Milford, MA Divorce Mediation – Case Study

Mediation can help you and your spouse support each other as parents post-divorce

Note:  This post gives a glimpse into what an actual session with a divorce mediator from The Divorce Collaborative is like.  The facts are based upon a recent session with clients from the Milford and Worcester, MA area.

Earlier this week I was sitting with a couple from the Milford, MA area in our Medway office.  It was their first divorce mediation session.  The couple has two young children and both parents work full-time.  Like many dual-income families, these parents had already decided they would each spend about the same amount of time with the kids, also known as shared parenting.

After listening to the parents talk about their kids for a few minutes, I asked what type of parenting schedule they envisioned. They had discussed different schedules together, and they brought to the meeting monthly calendars with different schedules laid out.  Each day had an initial jotted down representing either Mom or Dad.  There were scratch outs and notes on the calendars.  I left the conference room for a moment and made some copies of the calendars so we could all see them easily.  Suddenly, a giant monster crashed through..

Alright, there was no giant monster crashing anyplace.  We are in a conference room in our Medway office…what are you thinking?  I just wanted you to keep reading.  Now, back to our case study!

The clients explained they were trying to determine a schedule but having some troubles. Not because they were in disagreement, but with the mechanics of the parenting plan. For example, both parents were concerned because there were spans of time where one parent would not see the children for four nights or in some weeks even five nights.

The kids in this family are young, under 6.  Despite being cooperative with each other and smart people, they were struggling with getting a schedule in place they felt would work for all involved.   They had spent enough time on this before coming to see me that they even hired a non-attorney mediator with a mental-health background to help them create a parenting plan.  Clearly, there lack of progress had not been from a lack of sincere effort.

I reminded the clients that since they selected one of our comprehensive mediation packages when they hired us for their divorce mediation, that formulating a parenting plan was part of the package, and I was confident that the three of us could develop a custom parenting plan that would work for them.   They had already met with the parenting mediator, but did not make any progress on coming up with a schedule.

Next, I asked what they liked and disliked about the schedules they worked on together.   After identifying these things, it was clear that even though they were divorcing, I was sitting with parents that were committed to their children and to supporting each other as parents.  For those of you that may be surprised by this, don’t be – it happens frequently.

After a few more minutes, I suggested a different schedule where there would not be more than 3 consecutive nights away from either parent.  Both clients loved the schedule. We talked through a few other “what ifs…” and played out a couple of scenarios, including how they could handle situations such as if a parent had a business trip, a child was sick, etc.   We even used puppets to act out different parenting scenarios.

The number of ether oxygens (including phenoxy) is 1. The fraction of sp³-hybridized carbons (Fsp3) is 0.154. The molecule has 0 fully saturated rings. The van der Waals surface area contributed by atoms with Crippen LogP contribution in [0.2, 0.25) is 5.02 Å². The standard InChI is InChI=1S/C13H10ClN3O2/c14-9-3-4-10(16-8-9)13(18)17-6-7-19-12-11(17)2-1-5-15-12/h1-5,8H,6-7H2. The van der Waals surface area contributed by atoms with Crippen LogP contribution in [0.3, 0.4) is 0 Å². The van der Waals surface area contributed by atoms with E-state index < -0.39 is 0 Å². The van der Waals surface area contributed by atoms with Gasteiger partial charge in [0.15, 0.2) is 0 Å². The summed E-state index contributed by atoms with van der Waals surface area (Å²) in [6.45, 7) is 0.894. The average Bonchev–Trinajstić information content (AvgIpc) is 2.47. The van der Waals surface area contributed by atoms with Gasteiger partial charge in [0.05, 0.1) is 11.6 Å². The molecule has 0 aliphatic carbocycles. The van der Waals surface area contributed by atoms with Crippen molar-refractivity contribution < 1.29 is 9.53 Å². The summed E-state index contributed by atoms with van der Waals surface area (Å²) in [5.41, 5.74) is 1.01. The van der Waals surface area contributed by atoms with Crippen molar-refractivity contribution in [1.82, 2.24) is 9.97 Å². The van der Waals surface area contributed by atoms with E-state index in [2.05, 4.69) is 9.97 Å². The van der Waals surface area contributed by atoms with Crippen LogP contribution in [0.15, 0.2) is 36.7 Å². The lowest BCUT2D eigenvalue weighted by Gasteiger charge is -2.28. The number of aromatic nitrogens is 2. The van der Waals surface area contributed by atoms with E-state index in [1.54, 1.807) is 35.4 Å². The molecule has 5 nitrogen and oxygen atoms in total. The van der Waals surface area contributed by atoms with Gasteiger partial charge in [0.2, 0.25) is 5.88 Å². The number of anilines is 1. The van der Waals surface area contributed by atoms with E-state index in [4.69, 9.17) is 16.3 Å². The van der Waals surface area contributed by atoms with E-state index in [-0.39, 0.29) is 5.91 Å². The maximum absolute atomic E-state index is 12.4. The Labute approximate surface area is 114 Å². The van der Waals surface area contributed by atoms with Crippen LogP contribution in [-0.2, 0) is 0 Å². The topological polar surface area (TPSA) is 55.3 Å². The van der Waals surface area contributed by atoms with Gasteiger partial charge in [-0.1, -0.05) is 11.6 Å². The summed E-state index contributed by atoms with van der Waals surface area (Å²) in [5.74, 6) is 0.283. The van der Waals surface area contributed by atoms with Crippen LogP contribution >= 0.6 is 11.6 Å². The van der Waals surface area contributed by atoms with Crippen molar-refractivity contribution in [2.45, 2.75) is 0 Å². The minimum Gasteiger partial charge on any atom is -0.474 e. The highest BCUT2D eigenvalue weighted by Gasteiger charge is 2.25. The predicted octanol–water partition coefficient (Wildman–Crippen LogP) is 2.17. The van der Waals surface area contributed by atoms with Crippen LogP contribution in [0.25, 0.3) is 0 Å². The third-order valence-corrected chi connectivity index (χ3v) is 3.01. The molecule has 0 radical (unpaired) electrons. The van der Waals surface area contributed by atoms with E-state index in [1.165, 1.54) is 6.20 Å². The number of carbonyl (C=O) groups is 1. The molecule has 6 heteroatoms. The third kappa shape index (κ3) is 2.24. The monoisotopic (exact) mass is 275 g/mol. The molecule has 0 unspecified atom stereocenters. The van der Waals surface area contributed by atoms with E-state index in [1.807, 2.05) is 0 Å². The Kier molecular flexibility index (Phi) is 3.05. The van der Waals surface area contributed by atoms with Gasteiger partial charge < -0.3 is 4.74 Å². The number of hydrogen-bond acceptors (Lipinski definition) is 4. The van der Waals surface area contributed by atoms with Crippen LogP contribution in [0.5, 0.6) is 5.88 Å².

Actually, we don’t have puppets. That would be weird. We have a magical trolley and a castle, but absolutely no puppets. 

OK then.  Although I am not a genius, I have worked successfully with lots and lots of families that have lots and lots of kids, whether they live in Milford, Worcester, or someplace else.  Parents with hectic jobs; kids with different school schedules, dance, soccer, karate, hockey, daycare, music lessons, softball practice, etc.  Over the years, I have assisted many families develop workable parenting plans while providing tools and information they need to do the best job they can parenting their kids together.  Yes, this couple is divorcing which is sad, but they will still parent cooperatively and support each other.  That is pretty awesome, and the biggest winners are of course the children.

Before our two-hour mediation session was over,  we had fully developed the shared parenting plan, worked out holiday schedules, discussed summer and school vacations and birthdays.  Additionally, we ended world hunger, created peace in the Mid-East, and picked up another strong closer for the Red Sox.  The parents looked at each other at the end of the meeting and agreed they would not need to spend more money on the other parenting coach/mediator, and seemed happy about that as well.

So, the next time you see a Legal Zoom television commercial, remember that there is much more to the divorce process than ordering some crappy forms that the court will probably reject anyway. Take the time to find an experienced divorce mediator or divorce attorney that is a good fit for you, your goals, and your family.  Instead of thinking about your relationships and family being destroyed and focusing on the past, think about your family being transformed and moving forward in a manner that will promote healthy and happy relationships down the road.

If that is not worth some effort, then I am not sure what is.
For more information about Massachusetts divorce mediation, collaborative divorce and contested or litigated family law matters in the Milford, Worcester, Bedford, or Medway areas, please call us (508) 346-3805.


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